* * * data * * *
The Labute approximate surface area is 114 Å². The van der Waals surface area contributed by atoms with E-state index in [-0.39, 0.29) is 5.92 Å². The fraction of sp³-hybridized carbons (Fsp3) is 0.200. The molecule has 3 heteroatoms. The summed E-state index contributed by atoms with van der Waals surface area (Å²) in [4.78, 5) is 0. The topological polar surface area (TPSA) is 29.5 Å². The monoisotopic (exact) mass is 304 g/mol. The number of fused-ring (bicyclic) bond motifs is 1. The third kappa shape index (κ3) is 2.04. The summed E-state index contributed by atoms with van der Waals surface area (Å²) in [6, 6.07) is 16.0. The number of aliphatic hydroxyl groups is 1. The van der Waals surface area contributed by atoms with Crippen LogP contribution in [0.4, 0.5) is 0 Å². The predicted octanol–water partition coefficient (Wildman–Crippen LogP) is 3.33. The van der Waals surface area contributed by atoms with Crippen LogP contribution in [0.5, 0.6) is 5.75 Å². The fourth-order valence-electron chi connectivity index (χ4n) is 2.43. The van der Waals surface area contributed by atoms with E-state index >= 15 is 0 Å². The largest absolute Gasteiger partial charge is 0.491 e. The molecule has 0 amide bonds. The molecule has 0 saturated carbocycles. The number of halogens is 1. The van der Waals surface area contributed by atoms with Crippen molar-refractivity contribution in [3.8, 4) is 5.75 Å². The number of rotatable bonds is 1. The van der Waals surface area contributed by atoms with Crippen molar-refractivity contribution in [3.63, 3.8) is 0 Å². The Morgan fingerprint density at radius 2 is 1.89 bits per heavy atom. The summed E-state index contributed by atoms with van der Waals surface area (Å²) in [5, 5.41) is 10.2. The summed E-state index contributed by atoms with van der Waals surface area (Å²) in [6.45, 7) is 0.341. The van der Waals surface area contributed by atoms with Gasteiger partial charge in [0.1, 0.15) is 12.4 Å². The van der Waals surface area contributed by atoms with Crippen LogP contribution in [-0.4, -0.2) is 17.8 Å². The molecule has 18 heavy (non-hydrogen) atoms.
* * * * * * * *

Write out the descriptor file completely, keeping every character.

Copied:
The Labute approximate surface area is 114 Å². The van der Waals surface area contributed by atoms with E-state index in [-0.39, 0.29) is 5.92 Å². The fraction of sp³-hybridized carbons (Fsp3) is 0.200. The molecule has 3 heteroatoms. The summed E-state index contributed by atoms with van der Waals surface area (Å²) in [4.78, 5) is 0. The topological polar surface area (TPSA) is 29.5 Å². The monoisotopic (exact) mass is 304 g/mol. The number of fused-ring (bicyclic) bond motifs is 1. The third kappa shape index (κ3) is 2.04. The summed E-state index contributed by atoms with van der Waals surface area (Å²) in [6, 6.07) is 16.0. The number of aliphatic hydroxyl groups is 1. The van der Waals surface area contributed by atoms with Crippen LogP contribution in [0.4, 0.5) is 0 Å². The predicted octanol–water partition coefficient (Wildman–Crippen LogP) is 3.33. The van der Waals surface area contributed by atoms with Crippen LogP contribution in [0.5, 0.6) is 5.75 Å². The fourth-order valence-electron chi connectivity index (χ4n) is 2.43. The van der Waals surface area contributed by atoms with E-state index >= 15 is 0 Å². The largest absolute Gasteiger partial charge is 0.491 e. The molecule has 0 amide bonds. The molecule has 0 saturated carbocycles. The number of halogens is 1. The van der Waals surface area contributed by atoms with Crippen molar-refractivity contribution in [3.8, 4) is 5.75 Å². The number of rotatable bonds is 1. The van der Waals surface area contributed by atoms with Crippen molar-refractivity contribution in [3.63, 3.8) is 0 Å². The Morgan fingerprint density at radius 2 is 1.89 bits per heavy atom. The summed E-state index contributed by atoms with van der Waals surface area (Å²) in [5, 5.41) is 10.2. The summed E-state index contributed by atoms with van der Waals surface area (Å²) in [6.45, 7) is 0.341. The van der Waals surface area contributed by atoms with Gasteiger partial charge in [0.1, 0.15) is 12.4 Å². The van der Waals surface area contributed by atoms with Crippen LogP contribution in [-0.4, -0.2) is 17.8 Å². The molecule has 18 heavy (non-hydrogen) atoms.